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## CHAPTER 16 MONETARY AND FISCAL POLICY IN THE OPEN ECONOMY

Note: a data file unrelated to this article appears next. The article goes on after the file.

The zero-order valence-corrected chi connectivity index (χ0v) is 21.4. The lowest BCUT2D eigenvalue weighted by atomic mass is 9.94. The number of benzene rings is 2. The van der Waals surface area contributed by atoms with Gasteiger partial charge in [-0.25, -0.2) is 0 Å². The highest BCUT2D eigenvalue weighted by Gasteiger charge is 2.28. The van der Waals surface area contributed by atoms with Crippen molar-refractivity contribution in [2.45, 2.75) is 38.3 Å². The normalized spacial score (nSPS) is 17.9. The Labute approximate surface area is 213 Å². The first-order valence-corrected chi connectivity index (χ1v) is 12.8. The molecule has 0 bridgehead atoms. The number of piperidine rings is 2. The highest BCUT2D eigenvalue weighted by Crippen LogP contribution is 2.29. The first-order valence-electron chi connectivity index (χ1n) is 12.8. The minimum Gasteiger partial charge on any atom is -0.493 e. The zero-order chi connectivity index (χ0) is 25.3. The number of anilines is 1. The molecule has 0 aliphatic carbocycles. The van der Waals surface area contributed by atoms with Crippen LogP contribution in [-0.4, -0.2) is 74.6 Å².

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**CHAPTER 16MONETARY AND FISCAL POLICY IN THE OPEN ECONOMY**FIXED VS FLEXIBLE REGIMES**is an economic model first set forth by Robert Mundell and**Marcus Fleming. • an extension of the IS-LM model: whereas IS-LM deals with economy under autarky, the Mundell-Fleming model tries to describe a small open economy. • portrays the relationship between the nominal exchange rate and the economy output (unlike the relationship between interest rate and the output in the IS-LM model) in the short run. • frequently referred to as "the Unholy Trinity," the "Irreconcilable Trinity," the "Inconsistent trinity" or the Mundell-Fleming "trilemma." The Mundell-Fleming Model**Closed economy IS-LM model:**• S(Y) + T = I(r) + G • Open economy IS-LM model: • S(Y) + T + Z(Y, π) = I(r) + G + X(Yf, π) • IS – combinations of r and Y that clear goods market • LM – combinations of r and Y that clear money market • BP – combinations of r and Y that balance BoP at a given exchange rate: • X(Yf,π) – Z (Yf,π)+ F (r-rf) = 0 IS-LM Model**Capital Mobility**Imperfect Perfect Policy versus Capital Mobility Monetary Policy Fiscal Policy Monetary Policy Fiscal Policy Fixed Flexi Fixed Flexi Fixed Flexi Fixed Flexi**Imperfect Capital Mobility - Fixed**• Increase money supply: • shifts LM to the right • r falls, Y increases • BoP deficits • Increase government spending: • shifts IS to the right • r rises, Y increases • BoP surplus**Imperfect Capital Mobility - Flexi**• Increase money supply: • shifts LM to the right, BoP deficit • π increases, BP shifts to the right • IS shifts to the right, higher Y • Increase government expenditure: • shifts IS to the right, BoP surplus • π falls, BP shifts to the left • IS shifts to the left, lower Y**Perfect Capital Mobility - Fixed**• Increase money supply: • shifts LM to the right • r falls capital outflow • central bank intervention shifts LM to the left • r restored, initial Y • Increase government spending: • shifts IS to the right • r rises, Y increases • central bank intervention shifts LM to the right • r restored, higher Y**Perfect Capital Mobility - Flexi**• Increase money supply: • shifts LM to the right • r falls capital outflow • π rises shifts IS to the right • r restored, higher Y • Increase government expenditure: • shifts IS to the right • r rises capital inflow • π falls shifts IS to the left • r restored, initial Y**High capital mobility = less correlation between S and I**• In a world of high capital mobility, saving will flow to the country with highest return to investment. • In an open economy, I = S + (T – G) + (Z – X). • Countries should have large deviations of saving from investment with current account deficits or surpluses. • However, data 1965-86: Countries with high ratio of saving to income, i.e. Japan, Norway, also have high ratios of investment to income and countries with low ratio of saving to income, i.e. U.K., U.S., also have low ratios of investment to income. • Question: real world imperfect capital mobility? The Feldstein-Horioka Saving Investment Puzzle**Mid-1980s: the world capital market is 2/3 or ¾ towards**perfect capital mobility. Is the degree of capital mobility high enough to assume perfect capital mobility? • Some countries may have capital controls that limit movements while some engages in a near perfect capital mobility with neighboring countries. • Perfect mobility: Monetary policy is completely ineffective in fixed regime, fiscal policy is completely ineffective in flexi regime. Conclusion